In ccRCC, PHD3 is highly expressed. Sato et al (20) reported that PHD3 is frequently overexpressed in RCC tissue and demonstrated its usefulness as a novel tumour antigen in immunotherapy for RCC (20). In this previous study, expression of PHD3 was quantified by RT-qPCR and immunostaining of RCC cell lines and primary RCC tissues. Increased PHD3 mRNA expression levels were observed in tumour tissues in 13/15 (87%) cases, which is similar to the present result of 87.87%. The previous study determined that PHD3 is selectively expressed in cancerous tissue but not in non-cancerous tissue (20).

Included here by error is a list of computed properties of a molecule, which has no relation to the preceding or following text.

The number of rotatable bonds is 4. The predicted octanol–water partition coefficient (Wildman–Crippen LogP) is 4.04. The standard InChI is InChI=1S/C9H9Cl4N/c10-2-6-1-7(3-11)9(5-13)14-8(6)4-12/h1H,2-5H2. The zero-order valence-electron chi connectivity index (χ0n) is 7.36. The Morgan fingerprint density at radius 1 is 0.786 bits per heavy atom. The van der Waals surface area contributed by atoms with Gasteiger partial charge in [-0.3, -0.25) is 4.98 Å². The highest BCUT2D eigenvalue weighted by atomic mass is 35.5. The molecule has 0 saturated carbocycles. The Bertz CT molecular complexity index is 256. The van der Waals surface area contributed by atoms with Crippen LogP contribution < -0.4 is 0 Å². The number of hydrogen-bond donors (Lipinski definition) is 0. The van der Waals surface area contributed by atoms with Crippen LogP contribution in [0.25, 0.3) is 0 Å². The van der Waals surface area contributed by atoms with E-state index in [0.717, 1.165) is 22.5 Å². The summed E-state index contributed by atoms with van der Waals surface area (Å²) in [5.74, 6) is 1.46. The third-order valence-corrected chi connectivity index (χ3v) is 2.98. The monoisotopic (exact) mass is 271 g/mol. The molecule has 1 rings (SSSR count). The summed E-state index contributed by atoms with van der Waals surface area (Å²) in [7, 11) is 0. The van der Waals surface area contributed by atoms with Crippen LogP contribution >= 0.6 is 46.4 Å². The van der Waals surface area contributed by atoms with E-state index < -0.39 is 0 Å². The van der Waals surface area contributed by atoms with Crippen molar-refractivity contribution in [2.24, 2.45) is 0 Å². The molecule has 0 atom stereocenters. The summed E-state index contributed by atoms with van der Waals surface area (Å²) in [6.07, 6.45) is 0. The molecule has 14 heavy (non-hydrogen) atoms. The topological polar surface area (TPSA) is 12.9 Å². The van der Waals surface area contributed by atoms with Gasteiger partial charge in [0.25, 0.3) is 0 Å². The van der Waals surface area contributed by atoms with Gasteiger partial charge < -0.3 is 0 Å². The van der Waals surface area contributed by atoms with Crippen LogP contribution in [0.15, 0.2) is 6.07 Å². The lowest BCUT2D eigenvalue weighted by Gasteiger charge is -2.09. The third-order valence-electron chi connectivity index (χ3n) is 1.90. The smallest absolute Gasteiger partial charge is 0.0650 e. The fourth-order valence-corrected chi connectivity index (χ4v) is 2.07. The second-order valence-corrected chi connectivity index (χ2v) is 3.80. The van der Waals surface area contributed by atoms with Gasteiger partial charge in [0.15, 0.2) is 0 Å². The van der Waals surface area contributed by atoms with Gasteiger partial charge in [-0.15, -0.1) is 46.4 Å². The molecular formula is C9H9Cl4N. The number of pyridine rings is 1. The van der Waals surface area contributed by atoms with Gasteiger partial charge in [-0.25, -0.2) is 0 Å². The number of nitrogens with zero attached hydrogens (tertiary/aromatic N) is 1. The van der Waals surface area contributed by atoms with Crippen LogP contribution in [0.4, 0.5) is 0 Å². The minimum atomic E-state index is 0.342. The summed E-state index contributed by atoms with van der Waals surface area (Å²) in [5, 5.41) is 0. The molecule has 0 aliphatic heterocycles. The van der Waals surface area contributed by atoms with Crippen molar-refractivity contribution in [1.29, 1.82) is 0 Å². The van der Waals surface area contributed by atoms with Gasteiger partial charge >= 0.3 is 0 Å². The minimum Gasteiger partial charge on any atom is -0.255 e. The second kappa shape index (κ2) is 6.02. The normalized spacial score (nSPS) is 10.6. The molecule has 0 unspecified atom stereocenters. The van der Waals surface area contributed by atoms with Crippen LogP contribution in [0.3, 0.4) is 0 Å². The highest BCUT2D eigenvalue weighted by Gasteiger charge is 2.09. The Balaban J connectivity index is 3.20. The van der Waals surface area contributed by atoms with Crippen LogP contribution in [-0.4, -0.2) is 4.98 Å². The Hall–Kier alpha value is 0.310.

Tanaka et al (21) further confirmed the aforementioned findings, demonstrating with RT-qPCR that PHD3 was overexpressed in 21/22 (95.4%) of the RCC tumour specimens (21). However, a notable finding of their study was that PHD3 overexpression at the mRNA level was equally observed in RCC tissues, with no associations with mutations or epigenetic modifications of the VHL gene, which was also the case in chromophobe and spindle cell carcinoma (21). An alternative mechanism that could potentially explain this phenomenon is that tissue hypoxia may induce PHD3 expression, as the catalytic activity of PHD3 is oxygen-dependent, and hypoxia may induce accumulation of unhydroxylated and undegraded HIF proteins (22).